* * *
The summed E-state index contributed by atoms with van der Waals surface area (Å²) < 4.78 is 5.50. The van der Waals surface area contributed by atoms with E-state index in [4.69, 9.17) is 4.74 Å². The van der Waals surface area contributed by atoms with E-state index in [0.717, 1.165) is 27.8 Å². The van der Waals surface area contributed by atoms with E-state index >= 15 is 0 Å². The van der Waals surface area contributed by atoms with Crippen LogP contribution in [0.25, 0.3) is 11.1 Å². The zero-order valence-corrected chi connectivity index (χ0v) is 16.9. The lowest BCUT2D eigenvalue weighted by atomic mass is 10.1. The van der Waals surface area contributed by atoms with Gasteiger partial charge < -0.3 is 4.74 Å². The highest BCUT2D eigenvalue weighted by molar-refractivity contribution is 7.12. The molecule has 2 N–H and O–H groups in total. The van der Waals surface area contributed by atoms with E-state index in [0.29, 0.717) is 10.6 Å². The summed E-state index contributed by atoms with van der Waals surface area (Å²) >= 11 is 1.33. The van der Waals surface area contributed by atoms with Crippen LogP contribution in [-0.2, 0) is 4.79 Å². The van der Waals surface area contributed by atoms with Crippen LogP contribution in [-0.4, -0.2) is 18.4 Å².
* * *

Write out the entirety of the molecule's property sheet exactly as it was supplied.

The summed E-state index contributed by atoms with van der Waals surface area (Å²) < 4.78 is 5.50. The van der Waals surface area contributed by atoms with E-state index in [4.69, 9.17) is 4.74 Å². The van der Waals surface area contributed by atoms with E-state index in [0.717, 1.165) is 27.8 Å². The van der Waals surface area contributed by atoms with E-state index >= 15 is 0 Å². The van der Waals surface area contributed by atoms with Crippen LogP contribution in [0.25, 0.3) is 11.1 Å². The zero-order valence-corrected chi connectivity index (χ0v) is 16.9. The lowest BCUT2D eigenvalue weighted by atomic mass is 10.1. The van der Waals surface area contributed by atoms with Gasteiger partial charge < -0.3 is 4.74 Å². The highest BCUT2D eigenvalue weighted by molar-refractivity contribution is 7.12. The molecule has 2 N–H and O–H groups in total. The van der Waals surface area contributed by atoms with E-state index in [0.29, 0.717) is 10.6 Å². The summed E-state index contributed by atoms with van der Waals surface area (Å²) >= 11 is 1.33. The van der Waals surface area contributed by atoms with Crippen LogP contribution in [-0.2, 0) is 4.79 Å². The van der Waals surface area contributed by atoms with Crippen LogP contribution in [-0.4, -0.2) is 18.4 Å².